Lambert: The industrial base is very broad, in both the manufacturing and service sectors. As we think more about our industrial base and the services we need to get to warfighters, we need to think outside the box. We need to better understand second-, third- and forth-tier suppliers — “from sand to satellite.” Of the industrial sectors that we reviewed in the Quadrennial Defense Review (QDR) — the first ever to cover space – space is second to none in understanding the base. We’re not starting from scratch with space, but still have a ways to go. We’re now undertaking, sector-by-sector and tier-by-tier approach to industrial base for whole defense department. The goal is to allow us to see the industrial base in a more holistic way and to make this an annual effort.

Maguire: At a time when the military intelligence communities are gearing up for many launches, the price per launch is going up. The cost is a consequence of buying one launch at a time and uncertainty in NASA plans. We must strike the appropriate balance between mission risk and execution risk. We discuss fixed price vs. cost-plus contracts, but the type of contract doesn’t ensure success. The important thing is which contract type matches with desired outcomes. Assuring opportunities for insertion upgrades is paramount for moving forward. We’re encouraged by government plans to reform export controls; this is critical for stability of U.S. spacecraft manufacturers. Lockheed Martin believes in EASE strategy being implemented by our customers. It is right for the nation, customers and industrial base.

Maser: Let’s look at the industrial base from an economic approach, using supply and demand. Supply is capacity — there are questions about excess capacity, the right amount or not enough. Right now, NASA, DoD and commercial demand is uncertain. There is also a lot of uncertainty about price elasticity of demand. As competition increased in the past, prices per kilogram went down, but there was no increase in demand. In the late 1990s, we built a lot of capacity for demand that did not materialize. The Space Shuttle retirement is creating shift in capacity, but not a decrease. In the short run, pricing can be highly influenced by estimates of demand, but in the end, it needs to be equal or greater than cost. Fixed costs are driven by capacity and utilization of that capacity, and by the risk-posture of the buyer. Another factor for cost is volume, especially for unit cost, but we’re not sure how much volume there will be. Profit is determined by elements of risk taken by the seller — reliability, availability, credibility. The fundamental question is: what integrated capacity must the nation have? We need to be clear on risk-posture: whether we want “failure is not an option” or “good enough.” Industry and the U.S. government can have shared risk and shared reward. We need to have discussions about the best way to contract. We’re consolidating and cutting down our fixed costs and we’re leaning out the process — doing more with less people.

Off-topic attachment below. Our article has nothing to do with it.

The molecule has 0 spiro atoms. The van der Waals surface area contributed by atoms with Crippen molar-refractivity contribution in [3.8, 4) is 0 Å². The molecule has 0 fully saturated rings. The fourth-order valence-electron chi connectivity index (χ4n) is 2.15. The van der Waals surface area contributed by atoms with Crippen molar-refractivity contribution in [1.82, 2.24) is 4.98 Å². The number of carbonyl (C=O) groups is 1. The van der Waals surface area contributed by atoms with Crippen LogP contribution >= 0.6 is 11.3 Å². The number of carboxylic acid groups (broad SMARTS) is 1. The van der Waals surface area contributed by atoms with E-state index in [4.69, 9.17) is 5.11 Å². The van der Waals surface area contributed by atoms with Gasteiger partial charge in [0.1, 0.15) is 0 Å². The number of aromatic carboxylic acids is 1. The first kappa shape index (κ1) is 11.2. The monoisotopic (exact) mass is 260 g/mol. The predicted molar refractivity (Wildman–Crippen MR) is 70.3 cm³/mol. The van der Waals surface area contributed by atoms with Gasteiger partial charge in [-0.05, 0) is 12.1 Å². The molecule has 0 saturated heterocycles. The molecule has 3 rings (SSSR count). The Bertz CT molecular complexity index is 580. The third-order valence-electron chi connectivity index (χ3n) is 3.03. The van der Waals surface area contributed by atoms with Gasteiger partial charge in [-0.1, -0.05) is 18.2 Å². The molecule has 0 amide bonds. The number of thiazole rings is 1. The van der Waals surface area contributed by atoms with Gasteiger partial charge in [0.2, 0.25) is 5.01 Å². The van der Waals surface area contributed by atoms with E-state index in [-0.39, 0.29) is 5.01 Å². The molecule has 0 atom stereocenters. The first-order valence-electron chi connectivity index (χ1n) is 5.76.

McKinney: Some on the commercial side don’t see a large issue with industrial base. They’ve adjusted their strategy. Some are worried there are too many suppliers and some worry there are too few. We need clear strategies in place on both the government and the commercial side — looking at block buys and spreading dollars more evenly. We’ve published the National Space Policy and the National Space Security Policy, and these add to consistency about where government will put its dollars. With a flat or declining budget, government won’t always be the answer. We need to think about what is the best use of our dollars. My advice for commercial space companies: work within your means, and adjust to the market – and you can make the best decision. Government and industry need to work hand-in-hand to ensure scarce dollars are spent where they have the best benefit.

Pictured, left to right: Brett Lambert, Joanne M. Maguire, James Maser, Richard W. McKinney 

This article is part of Space Watch: May 2011 (Volume: 10, Issue: 5).